(CNN) -- World championship leader Lewis Hamilton is on track for a third successive race victory after claiming pole position for Sunday's Hungarian Grand Prix.
McLaren star Lewis Hamilton will be seeking to win for the second year in a row in Budapest.
The McLaren driver, who won in Budapest last year, will start from the front of the grid for the fourth time this season. He headed off teammate Heikki Kovalainen in Saturday's qualifying sessions with a time of one minute 20.899 seconds.
The Finn, who this week was rewarded with a new deal for 2009, clocked 1:21.140.
Ferrari's Felipe Massa, who trails the young Briton by four points by four points in the overall standings, took third place with 1:21.191 ahead of BMW Sauber's Robert Kubica (1:21.281).
Massa's world champion teammate Kimi Raikkonen, who lies third in the drivers' standings a further three points back, was sixth on the grid in 1:21.516 behind Toyota's Timo Glock (1:21.326).
Glock made an impressive return to racing following his horror accident at his home German Grand Prix last time out, when his car span into the safety barriers at high speed following a suspension failure caused by a damaged part from a previous race that his team had not detected.
The top-10 qualifiers were completed by former two-time world champion Fernando Alonso of Renault (1:21.698), Red Bull's Mark Webber (1:21.732), Jarno Trulli of Toyota (1:21.767) and Renault's Nelson Piquet Jr (1:22.371).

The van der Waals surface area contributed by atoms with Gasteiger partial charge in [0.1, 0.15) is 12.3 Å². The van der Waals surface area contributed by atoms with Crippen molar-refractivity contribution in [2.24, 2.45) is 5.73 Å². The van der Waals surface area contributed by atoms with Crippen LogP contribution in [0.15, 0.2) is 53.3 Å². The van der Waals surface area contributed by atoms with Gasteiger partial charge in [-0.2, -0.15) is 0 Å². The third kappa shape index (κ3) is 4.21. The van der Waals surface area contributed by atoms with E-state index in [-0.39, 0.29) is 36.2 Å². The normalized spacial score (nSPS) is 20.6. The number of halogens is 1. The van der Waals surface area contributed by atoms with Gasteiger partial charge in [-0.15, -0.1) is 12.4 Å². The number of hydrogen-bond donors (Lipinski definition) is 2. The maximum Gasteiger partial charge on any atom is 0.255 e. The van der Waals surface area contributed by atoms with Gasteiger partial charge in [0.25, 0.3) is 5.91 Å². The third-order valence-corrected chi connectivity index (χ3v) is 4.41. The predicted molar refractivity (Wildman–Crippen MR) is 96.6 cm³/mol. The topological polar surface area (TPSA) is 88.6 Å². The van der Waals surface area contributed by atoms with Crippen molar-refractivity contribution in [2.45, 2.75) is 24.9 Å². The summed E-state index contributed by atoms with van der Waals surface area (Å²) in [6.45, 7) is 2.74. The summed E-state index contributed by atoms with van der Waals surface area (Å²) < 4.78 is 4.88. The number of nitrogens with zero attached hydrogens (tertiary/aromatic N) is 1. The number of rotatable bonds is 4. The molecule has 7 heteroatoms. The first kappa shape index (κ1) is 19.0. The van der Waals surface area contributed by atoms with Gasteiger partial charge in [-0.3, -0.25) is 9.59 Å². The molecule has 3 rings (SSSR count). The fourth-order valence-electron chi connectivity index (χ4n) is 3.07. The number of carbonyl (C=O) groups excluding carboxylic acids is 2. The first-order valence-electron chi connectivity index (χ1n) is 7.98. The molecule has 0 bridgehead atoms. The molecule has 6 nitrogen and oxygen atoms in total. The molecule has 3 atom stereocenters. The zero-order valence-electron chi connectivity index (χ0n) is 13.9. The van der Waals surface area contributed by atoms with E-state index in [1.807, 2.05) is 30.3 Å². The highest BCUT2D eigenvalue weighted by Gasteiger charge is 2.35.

Hamilton triumphed last year after his 2007 teammate Alonso was penalized for holding him up during qualifying, which escalated the growing feud between the two drivers that saw the Spaniard depart the British outfit.
"It's about time Heikki and I started one and two, so I'm very pleased," Hamilton told reporters. "The car was great, but you can never be too comfortable, although I feel safe in the position I'm in.
"We're both on great strategies for the race to push for the win, and I aim to do that. It would be great to have a one-two in the race. The team deserve it, and I feel Heikki and I do too. We've been working hard for it."
The 23-year-old is seeking to become the fifth repeat winner of the event and the first Briton since Damon Hill 12 years ago to win three straight F1 races.
Kovalainen, who allowed Hamilton to pass him en route to a thrilling victory at Hockenheim, said: "The car has been feeling strong the last few races. "We have been improving the package more and more, which is a great effort from the team, and tomorrow should be quite an interesting race."
Massa had set the quickest time of the middle session with 1:19.068, having been second to his title rival in the opening eliminator.
"I just couldn't do a great lap as I managed in Q1 and Q2, but we are still pretty strong," the Brazilian said. "We are there and I feel I can push these guys (Hamilton and Kovalainen) tomorrow."
Germany's Nick Heidfeld, still seeking to clinch a new contract with BMW Sauber, was the biggest casualty of the first qualifying session as he could finish only 16th.
Also knocked out in the opening drives were Giancarlo Fisichella and Adrian Sutil of Force India, Honda's Rubens Barrichello and Williams's Japanese driver Kazuki Nakajima.
Nico Rosberg completed a disappointing afternoon for Williams as he failed to take part in the second session, which saw the Toro Rosso duo of Sebastien Bourdais and Sebastian Vettel also eliminated along with Red Bull veteran David Coulthard and Honda's Jenson Button.